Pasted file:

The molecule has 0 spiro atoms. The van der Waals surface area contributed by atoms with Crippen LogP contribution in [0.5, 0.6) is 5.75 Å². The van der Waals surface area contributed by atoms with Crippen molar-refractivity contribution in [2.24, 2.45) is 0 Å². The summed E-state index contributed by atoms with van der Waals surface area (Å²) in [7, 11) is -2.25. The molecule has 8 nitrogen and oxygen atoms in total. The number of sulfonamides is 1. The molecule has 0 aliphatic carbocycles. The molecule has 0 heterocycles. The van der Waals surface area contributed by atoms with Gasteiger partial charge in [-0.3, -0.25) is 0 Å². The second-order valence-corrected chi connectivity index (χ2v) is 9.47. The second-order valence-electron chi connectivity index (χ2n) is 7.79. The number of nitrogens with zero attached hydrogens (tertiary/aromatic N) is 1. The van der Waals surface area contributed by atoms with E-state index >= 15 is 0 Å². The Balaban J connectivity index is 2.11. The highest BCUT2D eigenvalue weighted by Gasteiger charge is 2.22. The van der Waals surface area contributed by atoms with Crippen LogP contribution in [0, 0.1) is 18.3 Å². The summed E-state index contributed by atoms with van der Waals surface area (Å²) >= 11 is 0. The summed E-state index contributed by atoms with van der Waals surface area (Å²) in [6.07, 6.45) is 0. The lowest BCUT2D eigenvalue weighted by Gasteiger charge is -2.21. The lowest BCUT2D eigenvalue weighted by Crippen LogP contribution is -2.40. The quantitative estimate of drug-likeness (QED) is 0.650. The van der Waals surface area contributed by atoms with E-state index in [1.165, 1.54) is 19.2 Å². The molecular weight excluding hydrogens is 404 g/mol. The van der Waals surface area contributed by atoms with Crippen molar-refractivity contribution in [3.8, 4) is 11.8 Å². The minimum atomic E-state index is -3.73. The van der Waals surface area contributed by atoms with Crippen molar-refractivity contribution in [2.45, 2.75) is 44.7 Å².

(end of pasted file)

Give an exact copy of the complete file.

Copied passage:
The molecule has 0 spiro atoms. The van der Waals surface area contributed by atoms with Crippen LogP contribution in [0.5, 0.6) is 5.75 Å². The van der Waals surface area contributed by atoms with Crippen molar-refractivity contribution in [2.24, 2.45) is 0 Å². The summed E-state index contributed by atoms with van der Waals surface area (Å²) in [7, 11) is -2.25. The molecule has 8 nitrogen and oxygen atoms in total. The number of sulfonamides is 1. The molecule has 0 aliphatic carbocycles. The molecule has 0 heterocycles. The van der Waals surface area contributed by atoms with Gasteiger partial charge in [-0.3, -0.25) is 0 Å². The second-order valence-corrected chi connectivity index (χ2v) is 9.47. The second-order valence-electron chi connectivity index (χ2n) is 7.79. The number of nitrogens with zero attached hydrogens (tertiary/aromatic N) is 1. The van der Waals surface area contributed by atoms with E-state index >= 15 is 0 Å². The Balaban J connectivity index is 2.11. The highest BCUT2D eigenvalue weighted by Gasteiger charge is 2.22. The van der Waals surface area contributed by atoms with Crippen LogP contribution in [0, 0.1) is 18.3 Å². The summed E-state index contributed by atoms with van der Waals surface area (Å²) >= 11 is 0. The summed E-state index contributed by atoms with van der Waals surface area (Å²) in [6.07, 6.45) is 0. The lowest BCUT2D eigenvalue weighted by Gasteiger charge is -2.21. The lowest BCUT2D eigenvalue weighted by Crippen LogP contribution is -2.40. The quantitative estimate of drug-likeness (QED) is 0.650. The van der Waals surface area contributed by atoms with E-state index in [1.165, 1.54) is 19.2 Å². The molecular weight excluding hydrogens is 404 g/mol. The van der Waals surface area contributed by atoms with Crippen molar-refractivity contribution in [3.8, 4) is 11.8 Å². The minimum atomic E-state index is -3.73. The van der Waals surface area contributed by atoms with Crippen molar-refractivity contribution in [2.45, 2.75) is 44.7 Å².